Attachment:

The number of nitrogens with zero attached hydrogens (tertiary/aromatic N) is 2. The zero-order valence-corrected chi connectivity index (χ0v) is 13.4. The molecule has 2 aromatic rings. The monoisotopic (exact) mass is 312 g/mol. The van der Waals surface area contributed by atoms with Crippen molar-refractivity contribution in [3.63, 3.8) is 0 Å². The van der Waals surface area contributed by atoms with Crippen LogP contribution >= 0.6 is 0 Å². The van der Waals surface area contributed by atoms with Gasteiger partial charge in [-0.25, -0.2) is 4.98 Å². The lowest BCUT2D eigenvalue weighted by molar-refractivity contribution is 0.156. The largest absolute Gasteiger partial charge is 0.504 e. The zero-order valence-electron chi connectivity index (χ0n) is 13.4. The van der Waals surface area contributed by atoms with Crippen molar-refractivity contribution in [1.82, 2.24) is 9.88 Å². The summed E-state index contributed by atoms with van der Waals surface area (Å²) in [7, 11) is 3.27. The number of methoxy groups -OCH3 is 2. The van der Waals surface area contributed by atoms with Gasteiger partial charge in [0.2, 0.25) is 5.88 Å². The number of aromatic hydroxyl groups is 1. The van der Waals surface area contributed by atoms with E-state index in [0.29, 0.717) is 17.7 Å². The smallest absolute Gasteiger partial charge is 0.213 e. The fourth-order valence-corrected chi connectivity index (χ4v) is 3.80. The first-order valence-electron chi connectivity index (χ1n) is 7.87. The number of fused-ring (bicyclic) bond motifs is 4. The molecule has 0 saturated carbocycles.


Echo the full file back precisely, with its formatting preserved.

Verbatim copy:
The number of nitrogens with zero attached hydrogens (tertiary/aromatic N) is 2. The zero-order valence-corrected chi connectivity index (χ0v) is 13.4. The molecule has 2 aromatic rings. The monoisotopic (exact) mass is 312 g/mol. The van der Waals surface area contributed by atoms with Crippen molar-refractivity contribution in [3.63, 3.8) is 0 Å². The van der Waals surface area contributed by atoms with Crippen LogP contribution >= 0.6 is 0 Å². The van der Waals surface area contributed by atoms with Gasteiger partial charge in [-0.25, -0.2) is 4.98 Å². The lowest BCUT2D eigenvalue weighted by molar-refractivity contribution is 0.156. The largest absolute Gasteiger partial charge is 0.504 e. The zero-order valence-electron chi connectivity index (χ0n) is 13.4. The van der Waals surface area contributed by atoms with Crippen molar-refractivity contribution in [1.82, 2.24) is 9.88 Å². The summed E-state index contributed by atoms with van der Waals surface area (Å²) in [7, 11) is 3.27. The number of methoxy groups -OCH3 is 2. The van der Waals surface area contributed by atoms with Gasteiger partial charge in [0.2, 0.25) is 5.88 Å². The number of aromatic hydroxyl groups is 1. The van der Waals surface area contributed by atoms with E-state index in [0.29, 0.717) is 17.7 Å². The smallest absolute Gasteiger partial charge is 0.213 e. The fourth-order valence-corrected chi connectivity index (χ4v) is 3.80. The first-order valence-electron chi connectivity index (χ1n) is 7.87. The number of fused-ring (bicyclic) bond motifs is 4. The molecule has 0 saturated carbocycles.